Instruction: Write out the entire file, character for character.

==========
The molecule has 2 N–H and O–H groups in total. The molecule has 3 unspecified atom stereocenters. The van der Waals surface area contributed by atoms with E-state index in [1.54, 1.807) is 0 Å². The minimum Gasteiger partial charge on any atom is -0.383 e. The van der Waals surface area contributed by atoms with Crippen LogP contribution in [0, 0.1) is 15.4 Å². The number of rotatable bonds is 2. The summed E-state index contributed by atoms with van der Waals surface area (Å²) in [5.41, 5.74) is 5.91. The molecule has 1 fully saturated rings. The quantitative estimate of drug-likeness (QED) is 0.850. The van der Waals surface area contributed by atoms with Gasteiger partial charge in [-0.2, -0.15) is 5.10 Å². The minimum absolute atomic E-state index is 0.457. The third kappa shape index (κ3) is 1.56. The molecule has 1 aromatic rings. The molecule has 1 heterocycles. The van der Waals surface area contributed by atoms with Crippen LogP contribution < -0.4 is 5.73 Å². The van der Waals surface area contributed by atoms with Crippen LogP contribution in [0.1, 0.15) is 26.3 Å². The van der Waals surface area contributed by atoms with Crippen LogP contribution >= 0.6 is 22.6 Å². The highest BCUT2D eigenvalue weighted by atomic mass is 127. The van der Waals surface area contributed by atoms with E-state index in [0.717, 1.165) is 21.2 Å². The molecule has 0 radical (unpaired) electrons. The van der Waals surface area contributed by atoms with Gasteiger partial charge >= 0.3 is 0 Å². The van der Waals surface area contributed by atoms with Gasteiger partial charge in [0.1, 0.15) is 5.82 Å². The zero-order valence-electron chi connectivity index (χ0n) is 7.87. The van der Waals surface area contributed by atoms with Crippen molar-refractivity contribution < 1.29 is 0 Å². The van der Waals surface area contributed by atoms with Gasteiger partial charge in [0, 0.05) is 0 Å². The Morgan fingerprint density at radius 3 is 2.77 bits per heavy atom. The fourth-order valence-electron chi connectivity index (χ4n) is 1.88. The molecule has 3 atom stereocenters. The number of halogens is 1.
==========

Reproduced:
The molecule has 2 N–H and O–H groups in total. The molecule has 3 unspecified atom stereocenters. The van der Waals surface area contributed by atoms with E-state index in [1.54, 1.807) is 0 Å². The minimum Gasteiger partial charge on any atom is -0.383 e. The van der Waals surface area contributed by atoms with Crippen LogP contribution in [0, 0.1) is 15.4 Å². The number of rotatable bonds is 2. The summed E-state index contributed by atoms with van der Waals surface area (Å²) in [5.41, 5.74) is 5.91. The molecule has 1 fully saturated rings. The quantitative estimate of drug-likeness (QED) is 0.850. The van der Waals surface area contributed by atoms with Gasteiger partial charge in [-0.2, -0.15) is 5.10 Å². The minimum absolute atomic E-state index is 0.457. The third kappa shape index (κ3) is 1.56. The molecule has 1 aromatic rings. The molecule has 1 heterocycles. The van der Waals surface area contributed by atoms with Crippen LogP contribution < -0.4 is 5.73 Å². The van der Waals surface area contributed by atoms with Crippen LogP contribution in [0.1, 0.15) is 26.3 Å². The van der Waals surface area contributed by atoms with Crippen LogP contribution >= 0.6 is 22.6 Å². The highest BCUT2D eigenvalue weighted by atomic mass is 127. The van der Waals surface area contributed by atoms with E-state index in [0.717, 1.165) is 21.2 Å². The molecule has 0 radical (unpaired) electrons. The van der Waals surface area contributed by atoms with Gasteiger partial charge >= 0.3 is 0 Å². The van der Waals surface area contributed by atoms with Gasteiger partial charge in [0.1, 0.15) is 5.82 Å². The zero-order valence-electron chi connectivity index (χ0n) is 7.87. The van der Waals surface area contributed by atoms with Crippen molar-refractivity contribution < 1.29 is 0 Å². The van der Waals surface area contributed by atoms with Gasteiger partial charge in [0, 0.05) is 0 Å². The Morgan fingerprint density at radius 3 is 2.77 bits per heavy atom. The fourth-order valence-electron chi connectivity index (χ4n) is 1.88. The molecule has 3 atom stereocenters. The number of halogens is 1.